Zarontin (ethosuximide) levels of Zarontin in the blood is reduced if it is taken along with Tegretol, Dilantin, Mysoline or Phenobarbital.

Why are there so few drugs listed?

Because most of the negative interactions come from the earliest anti-convulsives.

Modern AEDs have measurably fewer negative interactions.

Which is a GOOD thing!

Now, if they could just get rid of those nasty side-effects!


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  1. Thank you for that hard work Phylis – it is a big help to all of us. Can I just ask about the comment on the serum concentration in Lamictal – I’m sorry but I wasn’t sure what that particular aspect of the information was referring to. Sorry to be a pest!

    Liked by 1 person

    Comment by Margaret Hay — May 1, 2018 @ 10:43 AM

    • Serum blood level describes the amount of a given medication present in your blood at the time of testing.

      Many medications have what is known as a small “therapeutic window” meaning the difference between a therapeutic level and toxic level can be small in some individuals.


      Comment by Phylis Feiner Johnson — May 1, 2018 @ 12:24 PM

  2. Onfi is so expensive. Side effects are not like the keppra rage! That was awful. Now my friends and other relationships are different. Can’t drive, can’t deal with the stress of difficult conversations, start having breakthrough issues and need a prn. 3 meds. But I am a Christian and trust in the Lord.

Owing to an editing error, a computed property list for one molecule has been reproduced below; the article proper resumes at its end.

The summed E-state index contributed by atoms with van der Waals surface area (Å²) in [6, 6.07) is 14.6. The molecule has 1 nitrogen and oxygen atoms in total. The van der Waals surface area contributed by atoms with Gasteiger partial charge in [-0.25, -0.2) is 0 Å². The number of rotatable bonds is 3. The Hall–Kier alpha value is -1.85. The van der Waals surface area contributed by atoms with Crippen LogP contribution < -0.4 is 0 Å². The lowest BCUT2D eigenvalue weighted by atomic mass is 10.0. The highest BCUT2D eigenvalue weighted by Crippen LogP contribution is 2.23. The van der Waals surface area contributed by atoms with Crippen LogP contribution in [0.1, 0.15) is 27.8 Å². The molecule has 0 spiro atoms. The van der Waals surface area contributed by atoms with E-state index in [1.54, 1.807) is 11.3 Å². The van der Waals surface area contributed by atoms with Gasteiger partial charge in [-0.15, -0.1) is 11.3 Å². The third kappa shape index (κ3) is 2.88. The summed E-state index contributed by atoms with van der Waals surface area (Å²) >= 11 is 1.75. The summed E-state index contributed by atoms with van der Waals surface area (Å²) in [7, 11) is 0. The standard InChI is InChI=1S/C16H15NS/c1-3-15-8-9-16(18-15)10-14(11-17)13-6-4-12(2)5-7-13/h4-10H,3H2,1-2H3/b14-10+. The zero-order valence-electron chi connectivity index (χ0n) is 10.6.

Can you get onfi from Canada for less money?
    Thanks for your help.

    Liked by 1 person

    Comment by Nancy — May 1, 2018 @ 10:48 AM

    • Many drugs are less expensive in Canada.

      Prescription drug prices are lower in Canada (and elsewhere) because the government limits the amount pharmaceutical manufacturers can charge for brand name drugs.

      Drug companies selling into Canada are not allowed to advertise their products.

      In Canada, generics become available 5 years earlier than in the United States and must be at least 25% less than name brands.



      Comment by Phylis Feiner Johnson — May 1, 2018 @ 12:30 PM

    • Nancy,
      Thank you for your precise & candid information about the side effects of Keppra.
      When I was reading your comments, I felt as if you were writing my own experience with Epilepsy & the side effects of Keppra, after years of wondering where the stress, anger & rage over simple conversations with good old friends & family members are coming from, to the point of avoiding socializing with family members & good old friends.